A summerhouse can be a fabulous addition to any garden providing a peaceful haven away from it all to relax in. They can also be used as playrooms, offices and studios and offer extra living space without having to build an extension or move house. As such they are a great investment but only if you get the right one! Here is a quick guide to making the right decision.
Most summerhouses will not require planning permission but the safest course of action is to check before you build! The construction will need to take up less than half of the garden, have a roof height of less than 4 metres at the apex and be sited at least 5 meters from your home (otherwise it could be considered an extension). You will need planning permission if your summerhouse is closer to a road or public footpath than your home, if you are in a conservation area, if your home is a listed building or if you are using the construction for business purposes.
Have a good look at your garden and consider where your summerhouse could be sited. Try to choose somewhere which will take advantage of the sun and avoid overhanging trees as falling leaves can block guttering. Avoid situations where water accumulates as you don’t want a damp problem or to walk through wet areas to access the building. Consider whether you will require electricity and a telephone line installed. The further away from the source you build, the bigger the job to run the cables. If possible choose a site where you can achieve at least 18 inches of clearance to all sides of the building. This will give you easier access for maintenance.
For maximum flexibility choose the largest summerhouse you can accommodate comfortably in your garden and within your budget. Space is valuable and you will always find a use for it. If space is tight have a look at a corner design. Measure out the footprint of the building to test the size you need for your furniture and fittings. It would be very depressing to build your lovely summerhouse only to find you can’t use it for its intended purpose!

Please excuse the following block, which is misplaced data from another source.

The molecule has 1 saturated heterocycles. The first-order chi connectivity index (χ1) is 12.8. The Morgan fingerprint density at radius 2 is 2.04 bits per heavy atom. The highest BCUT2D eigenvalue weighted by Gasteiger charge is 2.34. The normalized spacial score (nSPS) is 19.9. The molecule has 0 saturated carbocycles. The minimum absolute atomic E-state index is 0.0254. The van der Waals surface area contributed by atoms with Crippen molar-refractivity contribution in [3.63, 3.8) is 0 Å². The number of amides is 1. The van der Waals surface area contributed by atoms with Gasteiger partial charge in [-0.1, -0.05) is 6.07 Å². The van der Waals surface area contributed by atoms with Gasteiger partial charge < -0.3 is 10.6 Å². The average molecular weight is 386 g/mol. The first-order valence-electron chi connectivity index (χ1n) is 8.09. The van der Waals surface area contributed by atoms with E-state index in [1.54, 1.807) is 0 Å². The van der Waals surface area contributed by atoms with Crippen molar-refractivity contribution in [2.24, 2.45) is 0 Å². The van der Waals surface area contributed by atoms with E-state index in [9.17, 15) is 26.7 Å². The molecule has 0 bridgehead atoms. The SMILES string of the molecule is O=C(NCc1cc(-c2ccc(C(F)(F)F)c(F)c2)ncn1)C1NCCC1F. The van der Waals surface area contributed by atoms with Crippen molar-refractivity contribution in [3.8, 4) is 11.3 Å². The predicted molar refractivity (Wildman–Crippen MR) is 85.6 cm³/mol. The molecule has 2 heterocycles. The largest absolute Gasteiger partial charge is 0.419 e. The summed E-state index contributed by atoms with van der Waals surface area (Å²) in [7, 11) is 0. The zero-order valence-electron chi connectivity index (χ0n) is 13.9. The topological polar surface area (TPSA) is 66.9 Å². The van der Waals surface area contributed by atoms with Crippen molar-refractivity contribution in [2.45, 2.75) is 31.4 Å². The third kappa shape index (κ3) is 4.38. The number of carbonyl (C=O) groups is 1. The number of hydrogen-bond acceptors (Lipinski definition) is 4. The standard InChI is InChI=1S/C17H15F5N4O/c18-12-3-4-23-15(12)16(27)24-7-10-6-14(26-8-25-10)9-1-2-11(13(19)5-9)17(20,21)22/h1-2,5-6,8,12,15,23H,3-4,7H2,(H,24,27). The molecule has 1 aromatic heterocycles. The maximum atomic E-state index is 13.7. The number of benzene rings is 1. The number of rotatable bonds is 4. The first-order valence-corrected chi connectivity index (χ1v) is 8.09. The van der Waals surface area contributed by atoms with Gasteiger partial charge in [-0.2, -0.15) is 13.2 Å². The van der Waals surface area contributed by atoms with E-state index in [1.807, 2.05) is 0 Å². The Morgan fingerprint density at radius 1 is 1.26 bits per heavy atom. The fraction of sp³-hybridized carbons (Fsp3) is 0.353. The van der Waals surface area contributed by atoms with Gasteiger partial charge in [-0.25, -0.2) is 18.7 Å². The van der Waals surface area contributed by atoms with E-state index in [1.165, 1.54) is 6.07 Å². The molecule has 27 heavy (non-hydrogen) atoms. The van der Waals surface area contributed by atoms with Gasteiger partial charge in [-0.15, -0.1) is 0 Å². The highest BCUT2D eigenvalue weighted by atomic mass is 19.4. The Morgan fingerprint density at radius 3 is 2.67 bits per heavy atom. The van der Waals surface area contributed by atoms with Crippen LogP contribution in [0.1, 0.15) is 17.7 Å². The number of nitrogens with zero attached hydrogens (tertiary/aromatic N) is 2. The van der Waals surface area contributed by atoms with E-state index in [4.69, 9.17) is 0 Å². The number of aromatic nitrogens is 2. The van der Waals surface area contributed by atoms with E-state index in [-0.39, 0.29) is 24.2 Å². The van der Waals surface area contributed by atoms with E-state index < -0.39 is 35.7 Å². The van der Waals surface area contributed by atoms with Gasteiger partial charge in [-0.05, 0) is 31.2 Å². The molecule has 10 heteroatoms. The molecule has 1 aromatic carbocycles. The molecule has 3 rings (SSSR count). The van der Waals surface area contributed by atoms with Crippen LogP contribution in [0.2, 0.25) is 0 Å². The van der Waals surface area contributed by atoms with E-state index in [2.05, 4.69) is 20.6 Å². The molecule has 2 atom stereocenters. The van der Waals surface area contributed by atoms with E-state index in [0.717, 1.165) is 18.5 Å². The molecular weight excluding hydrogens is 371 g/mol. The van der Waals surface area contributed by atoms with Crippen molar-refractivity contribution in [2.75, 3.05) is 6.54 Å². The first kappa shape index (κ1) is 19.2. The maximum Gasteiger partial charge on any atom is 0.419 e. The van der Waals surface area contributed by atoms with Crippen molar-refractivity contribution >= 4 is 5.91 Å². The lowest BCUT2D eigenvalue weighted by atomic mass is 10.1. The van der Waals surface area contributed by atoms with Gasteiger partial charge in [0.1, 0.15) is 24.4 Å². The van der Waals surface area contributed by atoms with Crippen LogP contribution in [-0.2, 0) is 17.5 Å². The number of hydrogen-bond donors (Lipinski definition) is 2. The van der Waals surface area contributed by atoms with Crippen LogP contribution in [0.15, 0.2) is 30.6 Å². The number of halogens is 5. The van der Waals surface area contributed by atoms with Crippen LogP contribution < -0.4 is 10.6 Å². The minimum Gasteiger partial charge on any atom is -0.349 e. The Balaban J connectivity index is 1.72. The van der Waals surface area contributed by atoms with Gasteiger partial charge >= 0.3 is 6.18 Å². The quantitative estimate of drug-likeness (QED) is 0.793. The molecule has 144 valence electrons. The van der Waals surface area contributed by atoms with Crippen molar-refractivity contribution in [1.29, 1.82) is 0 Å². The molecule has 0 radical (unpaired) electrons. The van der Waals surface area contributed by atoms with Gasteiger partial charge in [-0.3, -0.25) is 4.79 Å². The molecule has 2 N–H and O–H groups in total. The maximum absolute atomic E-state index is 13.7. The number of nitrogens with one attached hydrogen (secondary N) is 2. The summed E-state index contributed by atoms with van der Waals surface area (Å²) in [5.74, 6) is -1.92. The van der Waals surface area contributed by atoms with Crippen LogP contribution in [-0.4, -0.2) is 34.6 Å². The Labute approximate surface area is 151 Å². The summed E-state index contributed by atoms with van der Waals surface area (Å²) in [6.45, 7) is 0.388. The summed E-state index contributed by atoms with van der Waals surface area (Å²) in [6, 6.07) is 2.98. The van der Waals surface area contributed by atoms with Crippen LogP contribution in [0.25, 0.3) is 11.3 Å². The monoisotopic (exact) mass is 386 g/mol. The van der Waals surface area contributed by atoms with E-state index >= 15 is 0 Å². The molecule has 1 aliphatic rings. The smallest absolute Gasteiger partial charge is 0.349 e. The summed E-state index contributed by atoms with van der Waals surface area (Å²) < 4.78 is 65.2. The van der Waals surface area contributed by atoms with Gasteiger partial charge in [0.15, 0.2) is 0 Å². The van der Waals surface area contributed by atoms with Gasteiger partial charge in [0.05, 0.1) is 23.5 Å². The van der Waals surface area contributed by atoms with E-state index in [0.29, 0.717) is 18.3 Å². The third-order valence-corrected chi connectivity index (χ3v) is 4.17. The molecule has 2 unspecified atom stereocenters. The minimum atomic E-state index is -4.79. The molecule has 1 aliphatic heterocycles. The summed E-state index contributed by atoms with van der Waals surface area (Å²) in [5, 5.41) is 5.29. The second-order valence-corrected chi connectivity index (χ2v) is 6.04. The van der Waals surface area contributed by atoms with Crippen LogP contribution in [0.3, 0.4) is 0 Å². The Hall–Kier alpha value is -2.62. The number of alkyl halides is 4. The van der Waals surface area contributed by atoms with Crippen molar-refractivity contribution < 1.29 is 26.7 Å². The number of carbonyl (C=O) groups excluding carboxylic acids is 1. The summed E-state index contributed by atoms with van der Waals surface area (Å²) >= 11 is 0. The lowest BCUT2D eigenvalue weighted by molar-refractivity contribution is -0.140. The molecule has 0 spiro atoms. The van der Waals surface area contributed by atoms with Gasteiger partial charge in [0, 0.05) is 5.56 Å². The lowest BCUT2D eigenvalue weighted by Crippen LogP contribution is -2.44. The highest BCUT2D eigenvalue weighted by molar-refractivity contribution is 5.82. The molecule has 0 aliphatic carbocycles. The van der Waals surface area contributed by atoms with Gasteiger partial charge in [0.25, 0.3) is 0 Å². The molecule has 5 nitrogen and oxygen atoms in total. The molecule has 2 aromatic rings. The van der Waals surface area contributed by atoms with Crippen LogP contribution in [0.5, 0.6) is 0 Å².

Have a look at the various styling options and consider what fits best with your property and the rest of your garden. Do you need a traditional building with decorative features or a modern construction with larger windows and cleaner lines? Large windows are a good idea if you have a lot of shade as they will let in more light but a modern summerhouse can look out of place in a very traditional garden.
As with most things you get what you pay for and buying a cheap summerhouse can be a false economy. A good quality of construction can last for decades providing much better value for money than something that starts to fall apart after 2 or 3 years. Ensure not part of the building is fabricated from particle board or sheets formed of wood chips and shavings. These will absorb moisture and expand and this cannot be repaired. The highest quality houses are fashioned from hard wood but well prepared softwood will do the job if correctly maintained. You might want to upgrade any glazing to toughened glass. This shatters into small pieces rather than more dangerous large shards and so is most appropriate if you have children. If you are using the summerhouse for business remember that it will need to be lined, insulated and heated.
A summerhouse will provide a lifetime of enjoyment and adds a significant amount of usable space to your property but is only a good investment for you if it is built to last, appropriate to your property and large enough to fulfill your needs.